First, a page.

Interview with Paul Birch: chairman of Cannabis is Safer than Alcohol

Published

Aidan Kerr

Paul Birch

Paul Birch, the co-founder of Bebo and chairman of the recently established single-issue political party Cannabis is Safer than Alcohol (CISTA), was in Glasgow on Tuesday to launch his party’s campaign in Scotland, ahead of the General Election in May. CISTA campaigns for the reform of laws which prohibit the sale and possession of cannabis in the UK. After meeting CISTA candidates standing in Scottish constituencies, he spoke to the Glasgow Guardian.

Guardian: To have launched a single-issue party, you must be passionate about that issue, in this case, legalising cannabis. How did that come about?

Birch: Well, just from personal experience around consuming alcohol and cannabis. My observation was alcohol feels like it might not be that safe. So then I googled it a few years ago and I was like, “It’s not just me. Wow! It’s much more extreme than I thought it was. It’s like a hundred, several hundred times safer.” So that why I first got involved in it. I was interested I guess in politics and policies for a while, a kind of combination of those two things. This is one of those issues where there isn’t really debate or discussion. There is only one right thing to do; there are just reasons why they haven’t got round to doing it and we’re trying to help unlock those reasons and get them doing it.

Guardian: So how did the party form?

Birch: I had the idea in December this year and just applied to affiliate as a political party as you can do. There’s three hundred in the UK overall. We got our registration back and then we launched.

Guardian: Pretty fast then?

Birch: Pretty fast, pretty short, pretty close to the election but we’re heading for between 30-40 candidates at the moment, I imagine.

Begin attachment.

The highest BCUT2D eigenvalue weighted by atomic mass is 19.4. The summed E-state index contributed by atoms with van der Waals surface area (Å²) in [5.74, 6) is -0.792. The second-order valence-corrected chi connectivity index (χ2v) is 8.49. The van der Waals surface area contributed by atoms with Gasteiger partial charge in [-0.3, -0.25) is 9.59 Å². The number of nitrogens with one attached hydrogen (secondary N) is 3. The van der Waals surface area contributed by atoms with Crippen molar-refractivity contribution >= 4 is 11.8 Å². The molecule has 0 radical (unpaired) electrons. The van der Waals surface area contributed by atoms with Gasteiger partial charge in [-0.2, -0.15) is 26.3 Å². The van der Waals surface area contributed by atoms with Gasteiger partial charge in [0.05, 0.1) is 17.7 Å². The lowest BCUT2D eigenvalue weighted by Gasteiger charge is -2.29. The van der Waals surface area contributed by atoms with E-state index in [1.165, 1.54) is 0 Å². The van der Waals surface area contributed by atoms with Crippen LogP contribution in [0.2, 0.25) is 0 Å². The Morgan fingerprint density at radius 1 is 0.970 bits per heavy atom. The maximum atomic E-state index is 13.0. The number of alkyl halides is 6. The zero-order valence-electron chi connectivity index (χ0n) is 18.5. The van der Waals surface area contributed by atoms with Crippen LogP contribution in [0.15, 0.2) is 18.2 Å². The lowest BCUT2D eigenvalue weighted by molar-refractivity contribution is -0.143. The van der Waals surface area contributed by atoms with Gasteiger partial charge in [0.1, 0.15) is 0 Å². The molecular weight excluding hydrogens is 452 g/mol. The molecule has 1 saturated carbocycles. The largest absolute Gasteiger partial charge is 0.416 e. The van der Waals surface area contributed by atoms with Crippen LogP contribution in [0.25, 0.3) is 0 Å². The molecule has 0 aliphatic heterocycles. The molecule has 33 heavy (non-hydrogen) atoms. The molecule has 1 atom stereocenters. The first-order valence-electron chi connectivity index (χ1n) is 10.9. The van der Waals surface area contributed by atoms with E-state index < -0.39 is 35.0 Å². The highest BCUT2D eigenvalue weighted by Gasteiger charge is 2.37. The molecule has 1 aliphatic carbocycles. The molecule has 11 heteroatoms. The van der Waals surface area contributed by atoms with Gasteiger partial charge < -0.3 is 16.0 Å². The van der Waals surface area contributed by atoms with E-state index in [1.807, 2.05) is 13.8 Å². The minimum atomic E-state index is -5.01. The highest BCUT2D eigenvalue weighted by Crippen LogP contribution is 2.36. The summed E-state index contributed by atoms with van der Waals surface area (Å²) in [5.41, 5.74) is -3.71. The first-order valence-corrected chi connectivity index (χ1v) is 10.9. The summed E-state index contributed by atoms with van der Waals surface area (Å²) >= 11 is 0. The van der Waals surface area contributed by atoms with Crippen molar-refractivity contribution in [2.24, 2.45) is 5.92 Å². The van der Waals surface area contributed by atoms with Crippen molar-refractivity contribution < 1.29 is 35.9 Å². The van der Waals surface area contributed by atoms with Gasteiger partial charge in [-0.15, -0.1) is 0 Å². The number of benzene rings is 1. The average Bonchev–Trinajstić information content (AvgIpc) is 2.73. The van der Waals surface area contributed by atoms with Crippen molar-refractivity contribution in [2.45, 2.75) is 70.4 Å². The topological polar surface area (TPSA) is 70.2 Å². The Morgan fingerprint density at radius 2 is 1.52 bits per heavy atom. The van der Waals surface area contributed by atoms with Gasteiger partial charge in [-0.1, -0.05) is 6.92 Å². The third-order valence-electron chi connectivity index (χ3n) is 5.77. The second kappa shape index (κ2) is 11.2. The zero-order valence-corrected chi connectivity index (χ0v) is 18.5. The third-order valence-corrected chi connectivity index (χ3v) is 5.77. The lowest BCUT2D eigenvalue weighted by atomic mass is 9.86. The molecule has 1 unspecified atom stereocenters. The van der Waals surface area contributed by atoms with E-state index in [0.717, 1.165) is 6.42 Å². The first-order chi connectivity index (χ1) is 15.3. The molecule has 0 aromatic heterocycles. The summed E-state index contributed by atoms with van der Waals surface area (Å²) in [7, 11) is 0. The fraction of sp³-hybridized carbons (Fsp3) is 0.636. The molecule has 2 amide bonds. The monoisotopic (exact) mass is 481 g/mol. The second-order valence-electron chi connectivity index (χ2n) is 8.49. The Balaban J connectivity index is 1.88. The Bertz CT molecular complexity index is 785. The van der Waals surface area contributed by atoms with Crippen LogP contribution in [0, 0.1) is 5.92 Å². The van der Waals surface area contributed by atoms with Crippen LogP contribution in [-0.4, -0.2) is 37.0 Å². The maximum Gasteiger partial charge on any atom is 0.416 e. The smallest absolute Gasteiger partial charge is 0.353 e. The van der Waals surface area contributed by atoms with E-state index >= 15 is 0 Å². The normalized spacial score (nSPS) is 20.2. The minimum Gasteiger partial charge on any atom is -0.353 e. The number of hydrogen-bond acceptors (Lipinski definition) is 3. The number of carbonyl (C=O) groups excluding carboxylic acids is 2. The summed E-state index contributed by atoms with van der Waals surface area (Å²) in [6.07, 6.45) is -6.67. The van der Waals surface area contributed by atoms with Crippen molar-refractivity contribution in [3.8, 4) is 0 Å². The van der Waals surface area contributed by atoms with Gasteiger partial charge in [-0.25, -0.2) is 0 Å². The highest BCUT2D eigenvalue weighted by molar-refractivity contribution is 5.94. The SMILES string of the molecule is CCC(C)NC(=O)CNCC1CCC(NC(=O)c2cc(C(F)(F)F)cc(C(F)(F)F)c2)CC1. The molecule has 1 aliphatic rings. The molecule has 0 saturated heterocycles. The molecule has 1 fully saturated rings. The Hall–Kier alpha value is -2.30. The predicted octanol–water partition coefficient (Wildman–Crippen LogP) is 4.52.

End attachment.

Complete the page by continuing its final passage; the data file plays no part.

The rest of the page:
Guardian: How many of those candidates are you going to have in Scotland?

Birch: Probably heading for…Scotland… five or six I would say. I’m meeting new people today like Chris who said “I’ll be a candidate myself”, who is well-connected with cannabis groups in Scotland. When people see one person stepping forward sometimes it can lead to a deluge of other people because, well it’s like, if they’re doing it then this is a thing I should do also.

Guardian: In Scotland, the Scottish Greens are already in favour of introducing the licensed sale of cannabis. Is it a concern that your party could take votes away from an established pro-cannabis party?

Birch: It might take away a few votes but our policy is not to stand where there is a Green MP or a Lib Dem MP because they’re so pro. So we were going to have someone in the Orkneys; they have a Lib Dem MP apparently.

Guardian: Yes.

Birch: We’ve got a candidate that wants to stand there but unfortunately we had to tell him he can’t.

Guardian: Do you not think you could pull more favour lobbying outside as opposed to being a political party? Is that something you have considered?

Birch: The thing is lobbying is already happening. We could do some as well but there is a certain space, a discourse in the media, around political parties. Having a political party on this theme we can get more attention on topics, hopefully, that would be more spoken about in this election than it would be because we are around. Ultimately, when parties come to do their manifestos, they normally look at other parties’ policies first then edit, copy, fix what other parties have got. So if we have a really good progressive drugs policy then hopefully another bigger party will come up with a policy other than ‘Just Say No’, which is what the Conservative and Labour parties do. Then hopefully it will have some impact on those.